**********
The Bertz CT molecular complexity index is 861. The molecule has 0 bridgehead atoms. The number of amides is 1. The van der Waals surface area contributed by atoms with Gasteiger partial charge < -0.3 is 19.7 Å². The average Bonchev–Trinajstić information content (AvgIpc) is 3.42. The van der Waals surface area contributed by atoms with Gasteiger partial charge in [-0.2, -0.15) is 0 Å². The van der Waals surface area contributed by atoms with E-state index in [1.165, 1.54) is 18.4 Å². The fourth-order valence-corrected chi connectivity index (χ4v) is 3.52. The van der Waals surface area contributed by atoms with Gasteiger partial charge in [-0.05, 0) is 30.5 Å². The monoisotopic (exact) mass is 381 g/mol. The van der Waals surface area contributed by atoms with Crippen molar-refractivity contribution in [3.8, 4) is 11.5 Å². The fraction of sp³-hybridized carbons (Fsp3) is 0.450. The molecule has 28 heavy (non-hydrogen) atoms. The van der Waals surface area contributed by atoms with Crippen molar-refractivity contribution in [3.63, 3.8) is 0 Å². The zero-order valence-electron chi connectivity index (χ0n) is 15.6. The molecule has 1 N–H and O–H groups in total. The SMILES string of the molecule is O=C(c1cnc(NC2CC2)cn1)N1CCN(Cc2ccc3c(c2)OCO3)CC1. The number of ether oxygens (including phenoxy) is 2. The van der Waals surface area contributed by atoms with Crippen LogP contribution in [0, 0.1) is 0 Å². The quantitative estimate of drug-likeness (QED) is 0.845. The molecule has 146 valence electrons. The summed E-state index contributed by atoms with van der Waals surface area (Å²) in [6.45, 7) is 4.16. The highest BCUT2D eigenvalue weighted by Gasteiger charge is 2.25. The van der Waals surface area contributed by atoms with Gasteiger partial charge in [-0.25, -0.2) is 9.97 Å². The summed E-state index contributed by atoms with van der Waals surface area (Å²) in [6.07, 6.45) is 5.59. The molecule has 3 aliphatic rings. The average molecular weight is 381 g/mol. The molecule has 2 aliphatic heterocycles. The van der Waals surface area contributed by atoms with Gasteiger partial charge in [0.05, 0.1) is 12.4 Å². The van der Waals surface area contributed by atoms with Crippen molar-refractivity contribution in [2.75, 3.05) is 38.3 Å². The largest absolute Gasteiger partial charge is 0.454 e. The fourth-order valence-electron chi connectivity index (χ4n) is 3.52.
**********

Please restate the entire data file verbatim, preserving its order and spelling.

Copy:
The Bertz CT molecular complexity index is 861. The molecule has 0 bridgehead atoms. The number of amides is 1. The van der Waals surface area contributed by atoms with Gasteiger partial charge < -0.3 is 19.7 Å². The average Bonchev–Trinajstić information content (AvgIpc) is 3.42. The van der Waals surface area contributed by atoms with Gasteiger partial charge in [-0.2, -0.15) is 0 Å². The van der Waals surface area contributed by atoms with E-state index in [1.165, 1.54) is 18.4 Å². The fourth-order valence-corrected chi connectivity index (χ4v) is 3.52. The van der Waals surface area contributed by atoms with Gasteiger partial charge in [-0.05, 0) is 30.5 Å². The monoisotopic (exact) mass is 381 g/mol. The van der Waals surface area contributed by atoms with Crippen molar-refractivity contribution in [3.8, 4) is 11.5 Å². The fraction of sp³-hybridized carbons (Fsp3) is 0.450. The molecule has 28 heavy (non-hydrogen) atoms. The van der Waals surface area contributed by atoms with Crippen molar-refractivity contribution in [3.63, 3.8) is 0 Å². The zero-order valence-electron chi connectivity index (χ0n) is 15.6. The molecule has 1 N–H and O–H groups in total. The SMILES string of the molecule is O=C(c1cnc(NC2CC2)cn1)N1CCN(Cc2ccc3c(c2)OCO3)CC1. The number of ether oxygens (including phenoxy) is 2. The van der Waals surface area contributed by atoms with Crippen LogP contribution in [0, 0.1) is 0 Å². The quantitative estimate of drug-likeness (QED) is 0.845. The molecule has 146 valence electrons. The summed E-state index contributed by atoms with van der Waals surface area (Å²) in [6.45, 7) is 4.16. The highest BCUT2D eigenvalue weighted by Gasteiger charge is 2.25. The van der Waals surface area contributed by atoms with Gasteiger partial charge in [-0.25, -0.2) is 9.97 Å². The summed E-state index contributed by atoms with van der Waals surface area (Å²) in [6.07, 6.45) is 5.59. The molecule has 3 aliphatic rings. The average molecular weight is 381 g/mol. The molecule has 2 aliphatic heterocycles. The van der Waals surface area contributed by atoms with Gasteiger partial charge in [0.05, 0.1) is 12.4 Å². The van der Waals surface area contributed by atoms with Crippen molar-refractivity contribution in [2.75, 3.05) is 38.3 Å². The largest absolute Gasteiger partial charge is 0.454 e. The fourth-order valence-electron chi connectivity index (χ4n) is 3.52.